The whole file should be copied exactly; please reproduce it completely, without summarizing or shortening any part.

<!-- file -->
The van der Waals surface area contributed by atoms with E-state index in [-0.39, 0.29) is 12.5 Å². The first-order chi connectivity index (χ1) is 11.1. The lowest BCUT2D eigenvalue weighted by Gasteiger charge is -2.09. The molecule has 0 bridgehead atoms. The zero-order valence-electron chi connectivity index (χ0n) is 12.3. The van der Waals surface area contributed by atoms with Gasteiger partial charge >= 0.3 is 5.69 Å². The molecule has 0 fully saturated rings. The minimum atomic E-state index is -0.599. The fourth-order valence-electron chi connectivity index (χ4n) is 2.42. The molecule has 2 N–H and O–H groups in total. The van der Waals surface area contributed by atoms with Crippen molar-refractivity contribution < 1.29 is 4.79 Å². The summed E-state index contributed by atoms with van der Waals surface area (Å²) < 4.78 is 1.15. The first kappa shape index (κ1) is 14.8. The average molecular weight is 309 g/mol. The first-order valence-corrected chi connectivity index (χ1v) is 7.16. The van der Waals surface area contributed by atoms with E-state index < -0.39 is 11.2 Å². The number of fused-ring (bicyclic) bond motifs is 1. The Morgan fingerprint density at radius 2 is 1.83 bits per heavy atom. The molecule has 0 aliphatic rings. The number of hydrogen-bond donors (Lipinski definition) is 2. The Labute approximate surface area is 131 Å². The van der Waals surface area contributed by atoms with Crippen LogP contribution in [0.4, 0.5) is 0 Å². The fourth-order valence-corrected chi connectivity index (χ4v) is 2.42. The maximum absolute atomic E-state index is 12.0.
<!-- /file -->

The van der Waals surface area contributed by atoms with E-state index in [-0.39, 0.29) is 12.5 Å². The first-order chi connectivity index (χ1) is 11.1. The lowest BCUT2D eigenvalue weighted by Gasteiger charge is -2.09. The molecule has 0 bridgehead atoms. The zero-order valence-electron chi connectivity index (χ0n) is 12.3. The van der Waals surface area contributed by atoms with Gasteiger partial charge >= 0.3 is 5.69 Å². The molecule has 0 fully saturated rings. The minimum atomic E-state index is -0.599. The fourth-order valence-electron chi connectivity index (χ4n) is 2.42. The molecule has 2 N–H and O–H groups in total. The van der Waals surface area contributed by atoms with Crippen molar-refractivity contribution < 1.29 is 4.79 Å². The summed E-state index contributed by atoms with van der Waals surface area (Å²) < 4.78 is 1.15. The first kappa shape index (κ1) is 14.8. The average molecular weight is 309 g/mol. The first-order valence-corrected chi connectivity index (χ1v) is 7.16. The van der Waals surface area contributed by atoms with E-state index < -0.39 is 11.2 Å². The number of fused-ring (bicyclic) bond motifs is 1. The Morgan fingerprint density at radius 2 is 1.83 bits per heavy atom. The molecule has 0 aliphatic rings. The number of hydrogen-bond donors (Lipinski definition) is 2. The Labute approximate surface area is 131 Å². The van der Waals surface area contributed by atoms with Crippen LogP contribution in [0.4, 0.5) is 0 Å². The fourth-order valence-corrected chi connectivity index (χ4v) is 2.42. The maximum absolute atomic E-state index is 12.0.